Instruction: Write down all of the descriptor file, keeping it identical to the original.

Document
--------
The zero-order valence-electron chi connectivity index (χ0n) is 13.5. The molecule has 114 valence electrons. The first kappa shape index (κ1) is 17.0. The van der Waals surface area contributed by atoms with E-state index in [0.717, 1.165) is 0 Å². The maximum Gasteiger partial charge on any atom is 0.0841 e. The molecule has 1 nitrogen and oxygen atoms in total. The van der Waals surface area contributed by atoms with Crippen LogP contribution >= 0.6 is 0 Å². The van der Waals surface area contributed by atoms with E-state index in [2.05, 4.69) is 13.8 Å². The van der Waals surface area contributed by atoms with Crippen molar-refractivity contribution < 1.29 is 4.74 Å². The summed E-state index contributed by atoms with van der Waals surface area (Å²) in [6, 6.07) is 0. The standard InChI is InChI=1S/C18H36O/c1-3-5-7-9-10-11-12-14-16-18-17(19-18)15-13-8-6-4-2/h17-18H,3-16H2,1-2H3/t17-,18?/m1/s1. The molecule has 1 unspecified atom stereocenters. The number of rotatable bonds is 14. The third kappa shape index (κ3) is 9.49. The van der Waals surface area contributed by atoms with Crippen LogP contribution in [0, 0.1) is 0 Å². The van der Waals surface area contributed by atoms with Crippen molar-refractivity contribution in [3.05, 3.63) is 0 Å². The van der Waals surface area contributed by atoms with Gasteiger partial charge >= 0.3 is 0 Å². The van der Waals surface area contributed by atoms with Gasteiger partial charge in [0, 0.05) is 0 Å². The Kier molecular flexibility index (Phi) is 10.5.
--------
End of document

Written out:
The zero-order valence-electron chi connectivity index (χ0n) is 13.5. The molecule has 114 valence electrons. The first kappa shape index (κ1) is 17.0. The van der Waals surface area contributed by atoms with E-state index in [0.717, 1.165) is 0 Å². The maximum Gasteiger partial charge on any atom is 0.0841 e. The molecule has 1 nitrogen and oxygen atoms in total. The van der Waals surface area contributed by atoms with Crippen LogP contribution >= 0.6 is 0 Å². The van der Waals surface area contributed by atoms with E-state index in [2.05, 4.69) is 13.8 Å². The van der Waals surface area contributed by atoms with Crippen molar-refractivity contribution < 1.29 is 4.74 Å². The summed E-state index contributed by atoms with van der Waals surface area (Å²) in [6, 6.07) is 0. The standard InChI is InChI=1S/C18H36O/c1-3-5-7-9-10-11-12-14-16-18-17(19-18)15-13-8-6-4-2/h17-18H,3-16H2,1-2H3/t17-,18?/m1/s1. The molecule has 1 unspecified atom stereocenters. The number of rotatable bonds is 14. The third kappa shape index (κ3) is 9.49. The van der Waals surface area contributed by atoms with Crippen LogP contribution in [0, 0.1) is 0 Å². The van der Waals surface area contributed by atoms with Crippen molar-refractivity contribution in [3.05, 3.63) is 0 Å². The van der Waals surface area contributed by atoms with Gasteiger partial charge >= 0.3 is 0 Å². The van der Waals surface area contributed by atoms with Gasteiger partial charge in [0, 0.05) is 0 Å². The Kier molecular flexibility index (Phi) is 10.5.